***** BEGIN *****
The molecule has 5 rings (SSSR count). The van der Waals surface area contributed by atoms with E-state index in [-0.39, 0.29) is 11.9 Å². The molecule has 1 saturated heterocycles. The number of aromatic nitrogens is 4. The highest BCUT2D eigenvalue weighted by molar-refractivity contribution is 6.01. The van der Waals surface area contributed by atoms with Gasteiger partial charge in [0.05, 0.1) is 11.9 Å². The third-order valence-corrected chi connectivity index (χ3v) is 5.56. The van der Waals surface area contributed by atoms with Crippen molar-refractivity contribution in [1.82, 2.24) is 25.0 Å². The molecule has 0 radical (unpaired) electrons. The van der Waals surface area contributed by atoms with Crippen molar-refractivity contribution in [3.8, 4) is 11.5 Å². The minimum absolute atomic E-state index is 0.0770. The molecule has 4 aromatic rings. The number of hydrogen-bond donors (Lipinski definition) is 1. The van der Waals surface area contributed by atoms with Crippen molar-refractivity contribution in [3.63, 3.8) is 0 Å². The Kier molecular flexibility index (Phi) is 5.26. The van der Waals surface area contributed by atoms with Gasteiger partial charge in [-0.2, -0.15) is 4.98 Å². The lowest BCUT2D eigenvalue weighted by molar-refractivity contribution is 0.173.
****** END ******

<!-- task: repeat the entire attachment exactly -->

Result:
The molecule has 5 rings (SSSR count). The van der Waals surface area contributed by atoms with E-state index in [-0.39, 0.29) is 11.9 Å². The molecule has 1 saturated heterocycles. The number of aromatic nitrogens is 4. The highest BCUT2D eigenvalue weighted by molar-refractivity contribution is 6.01. The van der Waals surface area contributed by atoms with Gasteiger partial charge in [0.05, 0.1) is 11.9 Å². The third-order valence-corrected chi connectivity index (χ3v) is 5.56. The van der Waals surface area contributed by atoms with Crippen molar-refractivity contribution in [1.82, 2.24) is 25.0 Å². The molecule has 0 radical (unpaired) electrons. The van der Waals surface area contributed by atoms with Crippen molar-refractivity contribution in [3.8, 4) is 11.5 Å². The minimum absolute atomic E-state index is 0.0770. The molecule has 4 aromatic rings. The number of hydrogen-bond donors (Lipinski definition) is 1. The van der Waals surface area contributed by atoms with Crippen molar-refractivity contribution in [3.63, 3.8) is 0 Å². The Kier molecular flexibility index (Phi) is 5.26. The van der Waals surface area contributed by atoms with Gasteiger partial charge in [-0.2, -0.15) is 4.98 Å². The lowest BCUT2D eigenvalue weighted by molar-refractivity contribution is 0.173.